I once was more easily drawn-in by the concourse of religious versus secular debates one could find anywhere from social media to shopping centres. They are debates essential to human flourishing, I think, since they wrestle with the fundamental questions and presumptions of our existence and therefore our living. Not one to normally shy away from argument, I have recently been consciously distancing myself from such conversations, though – especially in the online sphere.
My main reasoning is that the arguments are repetitive and a bore. Nothing new is learned nor gained by either party. An ideal debate is one which refines the positions, though I should note that this does not necessarily mean that either position need be ‘weakened’ in the mind of the debater. But to break my silence in reverence of this argument’s regular and peculiar futility, I wanted to briefly reply to an article refuting some of the common arguments of atheists.
Why has this broken my silence? Quite simply, because I have noted the undeserved traction it has gained with otherwise intelligent, well-meaning Christians in my circle of acquaintances and, dare I admit, friends.
The first claim refuted in the article is that of religion being the primary cause of war. Cited is the authoritative Encyclopedia of Wars, which claims that only some 7% of all recorded wars were driven by religion. Not being a particularly novel statistic to employ in one’s counterargument, it is a simple task for even the most novice of discerning observers to propose the question: By what definition? The definitions, upon closer inspection, are highly specified and unmatched to the common parlance, giving rise to the misapprehension. In effect, the Christian or religious defender deliberately oversimplifies the complexities and motives of ‘war’, reducing it to the single dimension they most commonly complain about anything else being reduced to: religiosity. At best, then, this is a misunderstanding of an academic text and at worst another dubious hypocrisy.
Surprised by its omission, but easily found elsewhere, is the natural extension of this bone of contention: that Stalin and Pol Pot and all these other wicked, godless men committed terrible genocide – in the name of godlessness, is the implication. (More commonly still is the insistence that Hitler was an atheist, despite there no being no clear evidence of his personal beliefs.) Perhaps in this extension, though, is the revelation that the faithful are flocking to a peripheral issue rather than appreciating the salient point: that there is no logical pathway from irreligion to violence, but that there exist many logical pathways from religion to violence. Again, the godly defender tries to have it both ways, claiming her critics are untrustworthy for their simplifications but then wavering into fly-by-night oversimplification herself. Then again, irony has never been more lost than on some believers.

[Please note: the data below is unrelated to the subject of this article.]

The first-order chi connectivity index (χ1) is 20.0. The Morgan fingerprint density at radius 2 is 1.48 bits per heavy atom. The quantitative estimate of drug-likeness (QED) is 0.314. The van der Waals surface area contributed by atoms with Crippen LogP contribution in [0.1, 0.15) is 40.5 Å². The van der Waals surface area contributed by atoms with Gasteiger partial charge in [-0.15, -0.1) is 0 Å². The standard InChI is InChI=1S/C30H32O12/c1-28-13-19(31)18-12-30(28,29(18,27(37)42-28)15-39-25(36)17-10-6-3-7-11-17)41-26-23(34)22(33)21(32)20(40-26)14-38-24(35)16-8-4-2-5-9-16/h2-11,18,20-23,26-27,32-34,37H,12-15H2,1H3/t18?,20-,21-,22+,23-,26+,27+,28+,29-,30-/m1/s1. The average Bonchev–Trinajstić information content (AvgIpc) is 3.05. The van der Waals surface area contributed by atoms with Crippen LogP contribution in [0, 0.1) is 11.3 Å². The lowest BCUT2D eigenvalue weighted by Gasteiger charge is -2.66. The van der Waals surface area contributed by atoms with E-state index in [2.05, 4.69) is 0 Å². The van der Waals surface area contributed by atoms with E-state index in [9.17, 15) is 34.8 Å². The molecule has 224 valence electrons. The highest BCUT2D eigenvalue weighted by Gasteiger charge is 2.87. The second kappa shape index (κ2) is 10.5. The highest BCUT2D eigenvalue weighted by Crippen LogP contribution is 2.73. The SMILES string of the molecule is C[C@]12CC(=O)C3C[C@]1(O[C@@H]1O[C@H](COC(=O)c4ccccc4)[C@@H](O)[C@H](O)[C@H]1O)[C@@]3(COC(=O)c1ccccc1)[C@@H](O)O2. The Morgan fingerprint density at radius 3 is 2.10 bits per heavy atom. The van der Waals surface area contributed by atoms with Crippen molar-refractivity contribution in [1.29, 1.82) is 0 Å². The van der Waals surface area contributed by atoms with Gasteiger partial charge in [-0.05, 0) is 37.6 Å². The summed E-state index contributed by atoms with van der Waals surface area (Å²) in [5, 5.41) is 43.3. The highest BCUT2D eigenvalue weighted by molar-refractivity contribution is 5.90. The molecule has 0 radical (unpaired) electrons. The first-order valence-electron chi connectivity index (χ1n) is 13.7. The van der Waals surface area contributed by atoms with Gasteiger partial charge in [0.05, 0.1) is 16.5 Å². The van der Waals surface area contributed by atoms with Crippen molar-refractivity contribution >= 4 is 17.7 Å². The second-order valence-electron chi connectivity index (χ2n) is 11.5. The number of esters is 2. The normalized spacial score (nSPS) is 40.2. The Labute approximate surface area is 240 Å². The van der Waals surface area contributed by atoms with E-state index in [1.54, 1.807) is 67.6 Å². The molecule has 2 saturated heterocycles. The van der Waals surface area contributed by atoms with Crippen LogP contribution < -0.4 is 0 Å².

Second on the list of ‘devastating’ arguments reads the claim that religion’s days are numbered due to the progress of scientific inquiry. To refute this, the author quotes the growth figures of major religions (and irreligion) from the World Religion Database. Naturally, these show the rapid growth of religions in the Developing World, particularly Asia. Perhaps in another bout of unappreciated irony (upon entering the realm of objective facts there can be no pseudo-philosophical meandering which rallies any serious offence or defence) in this case is the term projection and its implications appearing entirely lost on the author. I just mentioned exactly why these projections would have to show the rise of specific religions from specific parts of the world which are experiencing specific and unmatched population growth. Hint, hint.
Perhaps what actually is devastating is the lack of family planning options in India and elsewhere due in no small part to the archaic, poverty-binding views espoused by ‘saints’ like Mother Teresa. Perhaps what is devastating is so many’s lack of access to education, incidentally the one thing that repeatedly correlates with irreligiosity and less-fundamentalist religious views.
Penultimately, the topic of the History War of the Dark Ages raises its ugly head. While the Higher or Later Middle Ages were quite amenable to the progress of science, acknowledgement must be made of the stagnation of the Early Middle Ages. Expand one’s study to the entire period, and with it, the social and economic life of its inhabitants, and their many religiously-derived detriments become apparent. To put it plainly, the Dark Ages might not have been as Dark as originally thought, but they were still dark.
The final ‘devastating’ argument presented for ridicule is the outdated Christ myth theory. How laughable indeed. In light of modern evidence it is a truly ridiculous theory, and perhaps the only one worth refuting by this author. Though, in unknowing disparagement, even U.S. comedian and talk-show host Bill Maher fell for this old-hat gimmick. Then again, he also pouts an unhealthy and unethical denialism of vaccine efficacy and safety, and to suggest anyone be altogether infallible would no doubt be asking for a miracle – even by religious standards.
What might have appeared to some as a brief polemic of polemics is actually a hapless list of ill-thought and, at times, strawman defences to some of the genuine questions that bears considering for believers and non-believers alike.